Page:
And here’s a peek into the third chapter:
Maxime considers sharing the news
The last rule on the first page stated: Listen to your heart.
Over the years Maxime had learned to do that. It had saved him from certain annihilation on several occasions. Now would be one such occasion. He would not go back to the office, or even home, for that matter. He had to regroup. Rethink his life—his options—his future.
That is why, thirty minutes after leaving Dr. Moller’s office, Maxime sat down in a semi-dark coffee shop. He had ordered his first tall skinny vanilla latte for the day. He had ordered only coffee. He wasn’t hungry. He had made certain the barista got the recipe one hundred percent correct—the way he liked it—and extra hot. He had put the plastic lid on as well, keeping the drink scathingly hot. He was confident that the environment would survive his humble contribution of the waxed paper cup and lid. He needed this. It was a matter of life and death as far as he was concerned, this caffeine-laden therapy session.
Maxime draped his gray jacket with the thin stripes over the chair back—nothing should touch the floor—then loosened his yellow tie. He pushed the cup to the very edge of the little table to make more room for the newspaper. He always started with the business news. When would they ever stop yapping about the oil sands? It was just oil sands, oil sands, oil sands. He was sick of it. Imagine fracking. What were they thinking, luring every second person in the country to load their U-haul trailers and pitch their tents in Alberta? And then, kaboom! The oil price plummets through the blooming basement and every second person in the oil business is unemployed.
He was so glad that he had refrained from investing in oil stocks—the few thousand dollars he had set aside over the years. They were fracking, fracking wrecking the environment. The oil people were—not him, with his plastic coffee cup ending up in the landfill. Anybody who knew anything about oil and pipelines and fracking knew it was impossible not to screw up the lakes and groundwater, that all the PR was only talking and making a good impression. The goal of the oil business was simple—make a vault full of dollars.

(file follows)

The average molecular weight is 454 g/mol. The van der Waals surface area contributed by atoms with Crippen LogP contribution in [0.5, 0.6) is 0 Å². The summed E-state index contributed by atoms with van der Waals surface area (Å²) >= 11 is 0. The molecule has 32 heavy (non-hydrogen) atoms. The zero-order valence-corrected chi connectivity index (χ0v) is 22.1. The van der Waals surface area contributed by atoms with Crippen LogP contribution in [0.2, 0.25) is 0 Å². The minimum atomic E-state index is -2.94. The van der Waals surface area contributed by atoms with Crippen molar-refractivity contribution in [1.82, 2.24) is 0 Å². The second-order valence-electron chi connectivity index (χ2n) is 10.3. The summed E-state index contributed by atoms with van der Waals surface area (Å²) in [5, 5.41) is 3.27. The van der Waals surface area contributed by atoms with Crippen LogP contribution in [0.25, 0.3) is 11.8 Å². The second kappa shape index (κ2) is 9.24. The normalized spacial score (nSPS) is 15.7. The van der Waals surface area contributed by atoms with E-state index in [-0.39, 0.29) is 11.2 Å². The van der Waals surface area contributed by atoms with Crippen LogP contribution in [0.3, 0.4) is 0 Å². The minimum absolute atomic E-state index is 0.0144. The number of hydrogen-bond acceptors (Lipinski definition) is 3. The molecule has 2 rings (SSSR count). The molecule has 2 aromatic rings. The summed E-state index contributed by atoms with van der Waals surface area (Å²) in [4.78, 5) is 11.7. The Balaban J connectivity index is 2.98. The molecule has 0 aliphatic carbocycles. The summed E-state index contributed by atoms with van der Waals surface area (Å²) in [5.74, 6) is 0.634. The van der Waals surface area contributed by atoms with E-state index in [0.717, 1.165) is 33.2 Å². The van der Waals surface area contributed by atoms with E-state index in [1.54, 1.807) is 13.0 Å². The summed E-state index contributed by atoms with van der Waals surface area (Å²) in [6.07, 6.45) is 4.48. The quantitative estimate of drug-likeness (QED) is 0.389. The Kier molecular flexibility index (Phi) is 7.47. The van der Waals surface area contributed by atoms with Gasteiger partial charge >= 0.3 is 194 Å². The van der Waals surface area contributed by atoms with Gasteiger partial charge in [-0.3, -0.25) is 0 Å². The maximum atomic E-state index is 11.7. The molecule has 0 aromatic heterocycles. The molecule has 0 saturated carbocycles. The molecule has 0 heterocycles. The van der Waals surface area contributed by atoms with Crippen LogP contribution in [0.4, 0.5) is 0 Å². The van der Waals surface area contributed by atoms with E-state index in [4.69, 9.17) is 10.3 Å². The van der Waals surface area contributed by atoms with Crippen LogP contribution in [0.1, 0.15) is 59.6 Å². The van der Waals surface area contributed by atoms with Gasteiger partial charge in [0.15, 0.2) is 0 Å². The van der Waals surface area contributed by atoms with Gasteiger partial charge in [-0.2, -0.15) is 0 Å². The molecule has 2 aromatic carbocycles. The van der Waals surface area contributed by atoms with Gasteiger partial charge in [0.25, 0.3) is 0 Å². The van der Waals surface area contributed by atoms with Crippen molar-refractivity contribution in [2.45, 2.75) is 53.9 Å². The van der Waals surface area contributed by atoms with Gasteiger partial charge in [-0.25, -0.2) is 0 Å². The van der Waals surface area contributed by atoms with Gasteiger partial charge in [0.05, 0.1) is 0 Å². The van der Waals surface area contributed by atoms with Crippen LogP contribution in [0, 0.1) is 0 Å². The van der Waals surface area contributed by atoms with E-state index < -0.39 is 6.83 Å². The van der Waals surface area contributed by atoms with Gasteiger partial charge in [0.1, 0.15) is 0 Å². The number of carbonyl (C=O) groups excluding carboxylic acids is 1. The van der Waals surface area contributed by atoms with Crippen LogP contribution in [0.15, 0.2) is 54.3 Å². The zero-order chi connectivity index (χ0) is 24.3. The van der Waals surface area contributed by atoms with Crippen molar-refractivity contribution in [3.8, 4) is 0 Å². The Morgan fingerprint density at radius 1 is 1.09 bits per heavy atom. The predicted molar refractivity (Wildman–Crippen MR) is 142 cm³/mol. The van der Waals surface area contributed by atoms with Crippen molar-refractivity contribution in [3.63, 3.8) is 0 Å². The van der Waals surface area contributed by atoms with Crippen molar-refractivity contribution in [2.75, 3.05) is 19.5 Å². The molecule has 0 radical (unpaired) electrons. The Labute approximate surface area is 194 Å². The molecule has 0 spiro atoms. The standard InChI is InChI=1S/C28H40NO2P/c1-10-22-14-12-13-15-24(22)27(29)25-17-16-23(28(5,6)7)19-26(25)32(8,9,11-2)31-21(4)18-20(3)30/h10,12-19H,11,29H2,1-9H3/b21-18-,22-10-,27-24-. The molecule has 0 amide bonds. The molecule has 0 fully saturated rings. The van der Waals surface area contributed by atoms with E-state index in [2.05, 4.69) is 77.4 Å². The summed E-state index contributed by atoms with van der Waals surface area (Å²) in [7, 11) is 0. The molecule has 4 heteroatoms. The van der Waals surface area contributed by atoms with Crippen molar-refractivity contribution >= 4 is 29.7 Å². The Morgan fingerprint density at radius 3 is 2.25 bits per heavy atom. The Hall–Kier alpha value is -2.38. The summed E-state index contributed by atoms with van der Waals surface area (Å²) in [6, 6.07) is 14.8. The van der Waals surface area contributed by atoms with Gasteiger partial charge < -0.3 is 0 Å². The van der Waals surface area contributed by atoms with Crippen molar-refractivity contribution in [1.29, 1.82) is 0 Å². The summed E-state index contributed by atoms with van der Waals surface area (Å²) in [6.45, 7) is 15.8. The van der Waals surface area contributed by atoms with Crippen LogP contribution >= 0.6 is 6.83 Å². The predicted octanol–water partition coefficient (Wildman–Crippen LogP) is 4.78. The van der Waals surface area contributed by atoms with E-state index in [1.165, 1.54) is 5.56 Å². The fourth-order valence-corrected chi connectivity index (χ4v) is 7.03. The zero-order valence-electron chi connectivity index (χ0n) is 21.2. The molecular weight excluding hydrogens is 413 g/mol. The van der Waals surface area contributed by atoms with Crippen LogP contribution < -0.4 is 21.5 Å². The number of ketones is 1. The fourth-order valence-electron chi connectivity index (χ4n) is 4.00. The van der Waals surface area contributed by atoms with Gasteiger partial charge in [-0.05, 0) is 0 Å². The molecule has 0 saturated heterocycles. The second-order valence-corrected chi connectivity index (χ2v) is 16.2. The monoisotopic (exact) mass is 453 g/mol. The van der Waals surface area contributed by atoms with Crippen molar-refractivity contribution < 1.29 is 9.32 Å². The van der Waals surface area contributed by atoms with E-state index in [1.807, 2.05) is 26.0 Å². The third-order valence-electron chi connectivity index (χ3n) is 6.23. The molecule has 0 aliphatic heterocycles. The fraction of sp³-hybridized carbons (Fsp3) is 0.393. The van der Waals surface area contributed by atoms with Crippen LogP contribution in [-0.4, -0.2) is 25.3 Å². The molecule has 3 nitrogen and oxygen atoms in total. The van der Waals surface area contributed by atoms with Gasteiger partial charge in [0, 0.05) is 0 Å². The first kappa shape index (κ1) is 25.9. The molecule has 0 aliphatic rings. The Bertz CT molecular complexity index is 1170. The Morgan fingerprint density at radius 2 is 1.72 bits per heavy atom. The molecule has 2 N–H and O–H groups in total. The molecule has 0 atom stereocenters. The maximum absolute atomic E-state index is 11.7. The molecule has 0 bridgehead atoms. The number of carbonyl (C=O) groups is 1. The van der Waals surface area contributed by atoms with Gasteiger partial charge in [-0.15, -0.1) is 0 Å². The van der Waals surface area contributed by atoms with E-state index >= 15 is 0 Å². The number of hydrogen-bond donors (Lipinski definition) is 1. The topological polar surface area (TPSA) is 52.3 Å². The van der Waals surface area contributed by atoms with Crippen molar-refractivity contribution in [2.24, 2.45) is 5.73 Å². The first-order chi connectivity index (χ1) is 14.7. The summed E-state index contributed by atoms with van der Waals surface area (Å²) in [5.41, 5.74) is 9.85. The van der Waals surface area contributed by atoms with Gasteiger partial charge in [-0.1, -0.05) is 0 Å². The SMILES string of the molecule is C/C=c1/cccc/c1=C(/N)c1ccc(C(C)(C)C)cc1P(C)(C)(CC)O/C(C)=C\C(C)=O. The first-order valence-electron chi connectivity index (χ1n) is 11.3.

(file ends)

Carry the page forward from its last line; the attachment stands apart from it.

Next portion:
Settle down, Maxime. Settle down. Your blood pressure, remember? He felt a jab in his groin where the swelling was. Mein Gott. I’m dying. Never mind my blood pressure—it’s this swelling, this thing that’s growing in my body. That young Dr. Moller must have been wrong. This hydrocele was more serious than he wanted to let on. Maxime wiggled on the chair to find a comfortable position. As soon as I get home, I’ll Google it—do my research.
He resumed reading but turned to the sports pages. He sighed. Football and hockey. Bloody football and hockey—on every single page. Oh, and then right on the last page, page eight, just before they ran out of space, the smart-aleck editor had printed the results of the soccer and tennis and baseball and judo, taekwondo and darts and bingo and what not. Squeezed it all in, as if offered an apology.
Soccer. Now that’s a game for men. That’s what Maxime had grown up with—and speed skating in the winter on the frozen lake and river. Gunther had beaten his ass in the speed events, but only while they were teens. Once Maxime turned eighteen, he frequently made his older brother watch his backside down the ski trails.
These football hooligans with their padded clothing, weird helmets like they were Hell’s Angels, and spandex pants like male ballet dancers, showing off their jewels to the whole wide world, constantly hugging their crotches. No, thank you. Oh, they were fit and powerful, but still. And the hockey players—who were they fooling with their skimpy plastic helmets? Useless rubbish. It was like in Roman times: the crowds demanding blood—all the fighting that was allowed, even encouraged, on the ice. A bunch of ruffians, assaulting one another, concussion after blooming concussion. The only punishment for breaking someone’s skull was five minutes in the box. Imagine.
No, give him soccer. It was fast. Those men and women were fit; there was no intermittent resting, no fighting, no bullshit. If you played foul, you got a yellow card. If you did it again, you got a second yellow, or a straight red—and you were gone. Not for five minutes, either—suspension was automatic for the next game. Or, if you messed up badly, you were banned for longer. Pure, clean and swift.
One, two, three, pass—and goal!
Maxime sipped a mouthful and put the paper down.
You’ll have to tell her, Maxime—Donna. And Sandro and Simon. And Mr. J. Johnson. Perhaps even Gunther.
Thank you for reading! (If you enjoyed it, please tell your friends.)
It will be available as an eBook and paperback. It will be available on Amazon, and within a few days also on Nook, Kobo, and iBook.